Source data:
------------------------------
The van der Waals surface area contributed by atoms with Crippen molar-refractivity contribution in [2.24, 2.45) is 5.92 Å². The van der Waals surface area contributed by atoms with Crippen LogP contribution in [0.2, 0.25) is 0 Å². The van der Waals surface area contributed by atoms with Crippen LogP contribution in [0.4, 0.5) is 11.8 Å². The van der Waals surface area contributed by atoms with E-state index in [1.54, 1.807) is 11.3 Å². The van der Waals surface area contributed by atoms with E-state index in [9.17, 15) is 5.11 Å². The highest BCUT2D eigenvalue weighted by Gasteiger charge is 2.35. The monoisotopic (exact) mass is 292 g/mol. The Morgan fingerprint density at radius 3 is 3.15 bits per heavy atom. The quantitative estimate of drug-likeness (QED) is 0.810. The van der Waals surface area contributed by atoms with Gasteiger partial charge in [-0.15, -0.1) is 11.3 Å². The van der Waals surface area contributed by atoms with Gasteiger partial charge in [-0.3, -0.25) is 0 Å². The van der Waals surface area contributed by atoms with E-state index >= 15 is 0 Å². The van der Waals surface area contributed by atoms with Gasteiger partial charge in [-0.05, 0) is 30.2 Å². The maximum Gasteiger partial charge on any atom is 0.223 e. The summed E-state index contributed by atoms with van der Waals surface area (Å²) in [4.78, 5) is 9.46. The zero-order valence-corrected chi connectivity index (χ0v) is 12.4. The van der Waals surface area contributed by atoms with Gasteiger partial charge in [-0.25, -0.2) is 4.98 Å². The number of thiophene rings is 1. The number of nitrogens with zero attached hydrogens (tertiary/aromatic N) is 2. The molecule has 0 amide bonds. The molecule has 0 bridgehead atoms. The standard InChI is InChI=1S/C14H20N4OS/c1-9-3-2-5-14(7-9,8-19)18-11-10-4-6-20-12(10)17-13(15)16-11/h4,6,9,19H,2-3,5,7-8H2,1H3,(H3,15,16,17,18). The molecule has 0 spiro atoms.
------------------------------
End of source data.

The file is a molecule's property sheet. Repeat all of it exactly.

The van der Waals surface area contributed by atoms with Crippen molar-refractivity contribution in [2.24, 2.45) is 5.92 Å². The van der Waals surface area contributed by atoms with Crippen LogP contribution in [0.2, 0.25) is 0 Å². The van der Waals surface area contributed by atoms with Crippen LogP contribution in [0.4, 0.5) is 11.8 Å². The van der Waals surface area contributed by atoms with E-state index in [1.54, 1.807) is 11.3 Å². The van der Waals surface area contributed by atoms with E-state index in [9.17, 15) is 5.11 Å². The highest BCUT2D eigenvalue weighted by Gasteiger charge is 2.35. The monoisotopic (exact) mass is 292 g/mol. The Morgan fingerprint density at radius 3 is 3.15 bits per heavy atom. The quantitative estimate of drug-likeness (QED) is 0.810. The van der Waals surface area contributed by atoms with Gasteiger partial charge in [-0.15, -0.1) is 11.3 Å². The van der Waals surface area contributed by atoms with Gasteiger partial charge in [-0.3, -0.25) is 0 Å². The van der Waals surface area contributed by atoms with E-state index >= 15 is 0 Å². The van der Waals surface area contributed by atoms with Gasteiger partial charge in [-0.05, 0) is 30.2 Å². The maximum Gasteiger partial charge on any atom is 0.223 e. The summed E-state index contributed by atoms with van der Waals surface area (Å²) in [4.78, 5) is 9.46. The zero-order valence-corrected chi connectivity index (χ0v) is 12.4. The van der Waals surface area contributed by atoms with Gasteiger partial charge in [-0.25, -0.2) is 4.98 Å². The number of thiophene rings is 1. The number of nitrogens with zero attached hydrogens (tertiary/aromatic N) is 2. The molecule has 0 amide bonds. The molecule has 0 bridgehead atoms. The standard InChI is InChI=1S/C14H20N4OS/c1-9-3-2-5-14(7-9,8-19)18-11-10-4-6-20-12(10)17-13(15)16-11/h4,6,9,19H,2-3,5,7-8H2,1H3,(H3,15,16,17,18). The molecule has 0 spiro atoms.